Since renewal, Bills making ‘basically the same’ money off Toronto games as regular home games

Finances likely won’t be a factor as the Buffalo Bills mull the long-term future of the Bills-in-Toronto series.

Sun Media has confirmed that the Toronto games stopped being a windfall for the NFL team when the five-year series extension was signed a year ago.

The Bills made a killing off the first Bills-in-Toronto contract.

RogersRogers Media Inc. paid the NFL team $78 million in 2008 for the right over five years to stage one regular-season game per year and three preseason games at the Rogers Centre.

Rogers subsequently paid the Bills to take back the third preseason game in 2012, a source said, meaning Rogers paid more than $78 million for seven games.

The Bills thus drove back to Orchard Park with an average of more than $11 million from each papered or poorly attended Rogers Centre game.

But a source in the position to know has informed Sun Media that, under terms of the five-year extension, Rogers is paying the Bills “about half” of the total amount of the first deal, for five regular-season games and one yet-to-be-scheduled preseason game.

That’s an average of about $6.5 million per game — a plummet of about $5 million and, most significantly, “basically the same” amount the Bills net from each home date at Ralph Wilson Stadium, the source said.

Ever since the Bills and Rogers announced the five-year extension in January 2013, both parties have kept financial details secret.

A source had told me in May 2012, when most terms for a series renewal had been agreed to, that Rogers would pay the Bills “significantly” less.

Why did the Bills agree to continue the series, then? For two reasons, the source said.

First, because the primary reason that Bills president and CEO Russ Brandon has continually cited is legitimate: that the games have successfully extended the Bills’ brand into Southern Ontario.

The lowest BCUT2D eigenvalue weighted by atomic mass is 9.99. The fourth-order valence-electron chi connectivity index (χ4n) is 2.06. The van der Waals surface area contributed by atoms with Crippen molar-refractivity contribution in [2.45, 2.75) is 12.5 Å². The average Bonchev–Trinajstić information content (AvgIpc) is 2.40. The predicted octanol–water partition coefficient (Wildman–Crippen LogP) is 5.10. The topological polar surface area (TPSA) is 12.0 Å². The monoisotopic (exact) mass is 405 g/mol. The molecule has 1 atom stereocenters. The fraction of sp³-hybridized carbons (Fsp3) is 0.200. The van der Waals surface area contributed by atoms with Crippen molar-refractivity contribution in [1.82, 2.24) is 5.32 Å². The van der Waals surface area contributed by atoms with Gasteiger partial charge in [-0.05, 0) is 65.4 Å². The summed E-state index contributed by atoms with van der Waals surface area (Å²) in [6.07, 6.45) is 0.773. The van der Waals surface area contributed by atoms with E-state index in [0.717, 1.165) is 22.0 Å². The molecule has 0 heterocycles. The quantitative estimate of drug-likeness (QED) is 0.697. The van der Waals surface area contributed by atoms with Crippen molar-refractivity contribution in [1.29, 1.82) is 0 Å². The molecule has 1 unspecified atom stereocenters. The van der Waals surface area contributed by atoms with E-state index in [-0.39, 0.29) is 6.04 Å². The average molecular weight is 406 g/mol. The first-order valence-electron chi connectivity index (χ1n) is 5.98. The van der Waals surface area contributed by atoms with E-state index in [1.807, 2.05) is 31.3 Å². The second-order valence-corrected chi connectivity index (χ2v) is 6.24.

As Brandon told me in a telephone interview on Wednesday, the team now draws about double the number of fans from Southern Ontario to every Bills home game, compared to before 2008 — in all now, about 18% of ticket sales.

The second reason is that by relocating one regular-season home game per year, the Bills have to worry about filling Ralph Wilson Stadium only seven times, not eight.

In his interview on Wednesday, Brandon more or less said as much:

“That’s really what the intention of the series was — a great fan development tool for us, while at the same point taking a significant amount of (ticket) inventory out of the Buffalo market.”

The Bills and Rogers on Wednesday announced a one-year postponement of the series.

One thought on “Since renewal, Bills making ‘basically the same’ money off Toronto games as regular home games

  1. Deus02

    John, I must admit that there is something here that just doesn’t add up. If the Bills say that they have doubled Canadian ticket sales to 18% of their total, that automatically means to me that those are tickets that are not being purchased by fans in WNY, hence, a greater reliance on Canadians to buy tickets at the Ralph, after all, they haven’t expanded the stadium. Despite these increased sales from the Canadian market the Bills covet so much, they had only TWO official sellouts of the seven played last year at the Ralph with some other tickets subsidized by the team to prevent blackouts.

    There is no doubt this series has been far from a success much of this as a result of fourteen straight years out of the playoffs, however, it looks to me like that despite the rhetoric,the Bills are kind of firing “a shot across the bow” of Bills fans unequivocally stating “you wanted that Toronto game back, you got it, now buy tickets in December”, even if it could be a fifteenth straight year out of the playoffs.

    Some more pressure on the poor Bills fans to continue to buy tickets for an inferior product. Apparently, Toronto fans aren’t so gullible. For the Bills, this season will be interesting especially, the financial side.

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